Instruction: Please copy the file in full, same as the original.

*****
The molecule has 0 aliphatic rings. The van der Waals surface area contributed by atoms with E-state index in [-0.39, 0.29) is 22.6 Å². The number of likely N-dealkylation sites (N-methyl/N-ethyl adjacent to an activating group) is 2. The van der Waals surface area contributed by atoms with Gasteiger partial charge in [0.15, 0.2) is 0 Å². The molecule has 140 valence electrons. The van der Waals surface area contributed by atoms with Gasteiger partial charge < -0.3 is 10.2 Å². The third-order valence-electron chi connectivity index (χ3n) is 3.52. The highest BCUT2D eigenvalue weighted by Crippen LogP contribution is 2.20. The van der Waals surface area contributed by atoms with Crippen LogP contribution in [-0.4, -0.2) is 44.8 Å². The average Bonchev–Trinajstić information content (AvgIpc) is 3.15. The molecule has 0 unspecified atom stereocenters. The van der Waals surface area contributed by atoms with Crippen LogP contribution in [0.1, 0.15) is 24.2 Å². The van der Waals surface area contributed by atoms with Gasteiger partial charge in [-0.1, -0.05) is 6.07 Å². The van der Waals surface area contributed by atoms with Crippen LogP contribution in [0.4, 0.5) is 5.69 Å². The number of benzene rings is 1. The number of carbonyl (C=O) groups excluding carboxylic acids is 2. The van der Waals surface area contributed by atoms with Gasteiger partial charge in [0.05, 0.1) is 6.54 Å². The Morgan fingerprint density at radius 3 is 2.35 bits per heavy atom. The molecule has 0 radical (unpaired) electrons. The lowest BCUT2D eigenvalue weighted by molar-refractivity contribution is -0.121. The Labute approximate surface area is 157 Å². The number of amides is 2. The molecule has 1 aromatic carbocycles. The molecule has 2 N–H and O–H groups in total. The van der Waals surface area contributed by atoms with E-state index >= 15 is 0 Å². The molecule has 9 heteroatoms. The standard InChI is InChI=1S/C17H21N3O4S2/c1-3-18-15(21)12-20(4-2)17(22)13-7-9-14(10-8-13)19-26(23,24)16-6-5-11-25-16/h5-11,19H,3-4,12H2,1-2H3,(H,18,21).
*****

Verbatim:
The molecule has 0 aliphatic rings. The van der Waals surface area contributed by atoms with E-state index in [-0.39, 0.29) is 22.6 Å². The number of likely N-dealkylation sites (N-methyl/N-ethyl adjacent to an activating group) is 2. The van der Waals surface area contributed by atoms with Gasteiger partial charge in [0.15, 0.2) is 0 Å². The molecule has 140 valence electrons. The van der Waals surface area contributed by atoms with Gasteiger partial charge < -0.3 is 10.2 Å². The third-order valence-electron chi connectivity index (χ3n) is 3.52. The highest BCUT2D eigenvalue weighted by Crippen LogP contribution is 2.20. The van der Waals surface area contributed by atoms with Crippen LogP contribution in [-0.4, -0.2) is 44.8 Å². The average Bonchev–Trinajstić information content (AvgIpc) is 3.15. The molecule has 0 unspecified atom stereocenters. The van der Waals surface area contributed by atoms with Crippen LogP contribution in [0.1, 0.15) is 24.2 Å². The van der Waals surface area contributed by atoms with Gasteiger partial charge in [-0.1, -0.05) is 6.07 Å². The van der Waals surface area contributed by atoms with Crippen LogP contribution in [0.4, 0.5) is 5.69 Å². The number of benzene rings is 1. The number of carbonyl (C=O) groups excluding carboxylic acids is 2. The van der Waals surface area contributed by atoms with Gasteiger partial charge in [0.05, 0.1) is 6.54 Å². The Morgan fingerprint density at radius 3 is 2.35 bits per heavy atom. The molecule has 0 radical (unpaired) electrons. The lowest BCUT2D eigenvalue weighted by molar-refractivity contribution is -0.121. The Labute approximate surface area is 157 Å². The number of amides is 2. The molecule has 1 aromatic carbocycles. The molecule has 2 N–H and O–H groups in total. The van der Waals surface area contributed by atoms with E-state index >= 15 is 0 Å². The molecule has 9 heteroatoms. The standard InChI is InChI=1S/C17H21N3O4S2/c1-3-18-15(21)12-20(4-2)17(22)13-7-9-14(10-8-13)19-26(23,24)16-6-5-11-25-16/h5-11,19H,3-4,12H2,1-2H3,(H,18,21).